Boy, don’t these guys have anything better to do?
After all, that’s a crime that leads directly, and squarely, into the Oval Office.
Perhaps swayed by television shows that solve their cold cases in about 48-minutes (gotta have the commercials accounted for), the FBI has announced it is reinvestigating the 36-yea-old “D.B. Cooper” hijacking case, the nation’s only unsolved hijacking.
“This case is 36 years old, it’s beyond its expiration date, but I asked for the case because I was intrigued with it,” said Larry Carr, a federal agent based in Seattle who usually investigates bank robberies, and who was 4 when the hijacking occurred. “I remember as a child reading about it and wondering what had happened. It’s surreal that after 36 years here I am, the only investigator left. I wanted to take a shot at solving it.”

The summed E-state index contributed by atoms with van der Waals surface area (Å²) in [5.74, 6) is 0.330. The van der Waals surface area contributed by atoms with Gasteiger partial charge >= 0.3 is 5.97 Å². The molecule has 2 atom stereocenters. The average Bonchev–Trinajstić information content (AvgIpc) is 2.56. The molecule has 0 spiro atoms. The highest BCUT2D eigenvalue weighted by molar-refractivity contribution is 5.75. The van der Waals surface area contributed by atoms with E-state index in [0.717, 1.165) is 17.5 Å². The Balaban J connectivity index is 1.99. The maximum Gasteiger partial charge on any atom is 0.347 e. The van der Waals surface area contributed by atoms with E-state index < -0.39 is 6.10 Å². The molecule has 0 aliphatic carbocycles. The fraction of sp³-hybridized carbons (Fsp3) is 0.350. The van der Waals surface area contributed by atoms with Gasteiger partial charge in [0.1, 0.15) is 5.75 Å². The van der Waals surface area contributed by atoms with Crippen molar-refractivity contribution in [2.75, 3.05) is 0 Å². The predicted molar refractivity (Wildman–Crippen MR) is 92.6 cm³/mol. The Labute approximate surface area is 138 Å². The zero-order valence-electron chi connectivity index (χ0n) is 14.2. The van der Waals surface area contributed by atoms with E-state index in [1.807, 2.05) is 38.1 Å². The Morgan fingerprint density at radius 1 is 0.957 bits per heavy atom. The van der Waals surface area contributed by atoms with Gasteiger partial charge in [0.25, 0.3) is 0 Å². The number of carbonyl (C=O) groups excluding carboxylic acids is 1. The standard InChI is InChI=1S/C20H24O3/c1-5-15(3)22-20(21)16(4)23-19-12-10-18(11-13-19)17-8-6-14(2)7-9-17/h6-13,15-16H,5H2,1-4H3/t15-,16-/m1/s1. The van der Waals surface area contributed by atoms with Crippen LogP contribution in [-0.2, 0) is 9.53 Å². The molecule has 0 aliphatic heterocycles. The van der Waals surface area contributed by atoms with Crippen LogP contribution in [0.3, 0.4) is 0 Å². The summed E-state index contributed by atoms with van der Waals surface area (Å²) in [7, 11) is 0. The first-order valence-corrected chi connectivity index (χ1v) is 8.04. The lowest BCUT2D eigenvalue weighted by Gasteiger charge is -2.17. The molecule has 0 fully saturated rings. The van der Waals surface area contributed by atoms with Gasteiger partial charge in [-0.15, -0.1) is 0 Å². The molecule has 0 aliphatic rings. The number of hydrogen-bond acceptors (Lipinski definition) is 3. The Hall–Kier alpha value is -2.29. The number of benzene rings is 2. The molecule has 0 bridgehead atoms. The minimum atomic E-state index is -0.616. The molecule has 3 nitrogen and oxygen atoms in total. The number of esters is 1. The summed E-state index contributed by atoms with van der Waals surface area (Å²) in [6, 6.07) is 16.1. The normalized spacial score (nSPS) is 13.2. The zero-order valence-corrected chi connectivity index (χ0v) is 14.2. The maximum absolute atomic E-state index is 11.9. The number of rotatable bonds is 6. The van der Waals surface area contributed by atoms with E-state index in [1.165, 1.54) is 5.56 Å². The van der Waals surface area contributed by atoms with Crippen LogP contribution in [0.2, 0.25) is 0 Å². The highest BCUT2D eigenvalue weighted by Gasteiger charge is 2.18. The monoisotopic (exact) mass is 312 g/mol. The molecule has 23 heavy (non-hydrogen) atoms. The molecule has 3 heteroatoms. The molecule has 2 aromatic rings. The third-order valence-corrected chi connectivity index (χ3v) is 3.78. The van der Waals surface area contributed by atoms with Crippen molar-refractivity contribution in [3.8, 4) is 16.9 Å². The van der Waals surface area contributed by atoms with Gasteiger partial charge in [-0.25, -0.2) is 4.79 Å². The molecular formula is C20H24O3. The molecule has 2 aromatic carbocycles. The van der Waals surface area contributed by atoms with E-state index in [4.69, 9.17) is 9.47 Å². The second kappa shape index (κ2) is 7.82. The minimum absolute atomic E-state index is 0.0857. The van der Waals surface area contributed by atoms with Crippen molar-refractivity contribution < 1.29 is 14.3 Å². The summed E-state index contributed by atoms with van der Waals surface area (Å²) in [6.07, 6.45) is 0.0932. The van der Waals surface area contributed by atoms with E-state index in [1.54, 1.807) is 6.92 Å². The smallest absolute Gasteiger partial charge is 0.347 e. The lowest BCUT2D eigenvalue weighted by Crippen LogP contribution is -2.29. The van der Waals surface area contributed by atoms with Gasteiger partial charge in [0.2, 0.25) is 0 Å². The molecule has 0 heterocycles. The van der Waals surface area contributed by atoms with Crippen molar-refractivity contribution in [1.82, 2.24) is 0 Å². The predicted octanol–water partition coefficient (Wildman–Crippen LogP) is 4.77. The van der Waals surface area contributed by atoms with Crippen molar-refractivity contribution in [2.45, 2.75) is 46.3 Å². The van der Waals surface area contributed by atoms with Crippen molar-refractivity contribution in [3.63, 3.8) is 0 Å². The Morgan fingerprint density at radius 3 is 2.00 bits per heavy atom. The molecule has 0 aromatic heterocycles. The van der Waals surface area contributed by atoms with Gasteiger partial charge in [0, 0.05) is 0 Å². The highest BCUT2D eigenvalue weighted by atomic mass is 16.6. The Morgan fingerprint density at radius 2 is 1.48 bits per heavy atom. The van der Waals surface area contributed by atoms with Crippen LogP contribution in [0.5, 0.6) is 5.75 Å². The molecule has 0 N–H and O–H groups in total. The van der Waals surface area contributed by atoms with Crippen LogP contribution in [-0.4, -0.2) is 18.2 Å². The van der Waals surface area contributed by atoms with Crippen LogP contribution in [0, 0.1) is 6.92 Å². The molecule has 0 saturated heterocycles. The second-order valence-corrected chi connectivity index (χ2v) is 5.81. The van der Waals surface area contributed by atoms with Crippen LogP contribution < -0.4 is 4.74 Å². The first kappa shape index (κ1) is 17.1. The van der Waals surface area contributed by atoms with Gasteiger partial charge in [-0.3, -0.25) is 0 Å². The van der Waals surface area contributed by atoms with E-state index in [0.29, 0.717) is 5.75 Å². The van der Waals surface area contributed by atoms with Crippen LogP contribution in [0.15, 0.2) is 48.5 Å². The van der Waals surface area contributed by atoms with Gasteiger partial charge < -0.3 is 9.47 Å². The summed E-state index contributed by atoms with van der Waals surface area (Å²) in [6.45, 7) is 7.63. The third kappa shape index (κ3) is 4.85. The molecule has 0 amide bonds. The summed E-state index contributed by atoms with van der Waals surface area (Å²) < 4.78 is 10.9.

Since the case was turned over to him about six months ago, Mr. Carr has come up with a new way of seeing the incident: as a bank robbery that just happened to be on an airplane. The fresh perspective led to new investigating techniques.
“The classic way we solve bank robberies is with the public,” Mr. Carr said. “Everything we know – pictures, descriptions, m.o., everything. We put it all out there.”
D.B. Cooper jumped from the back of a Boeing 727 jet airplane on the night of November 24th, 1971, somewhere between Seattle and Reno, with $200,000, in unmarked $20-bills and was never seen or heard from again.
Speculation has rested heavily that he died from the jump.
In 1980, an eight-year-old boy found $5,800 of the money, near the banks of the Columbia River in Vancouver, Washington, but that’s all that has surfaced.
Let us hope that it doesn’t take 36-years to bring the Bush Grindhouse to justice.
After all, we already have, seven-years-worth, of “pictures, descriptions, m.o., everything …”
Bonus D.B. Cooper Links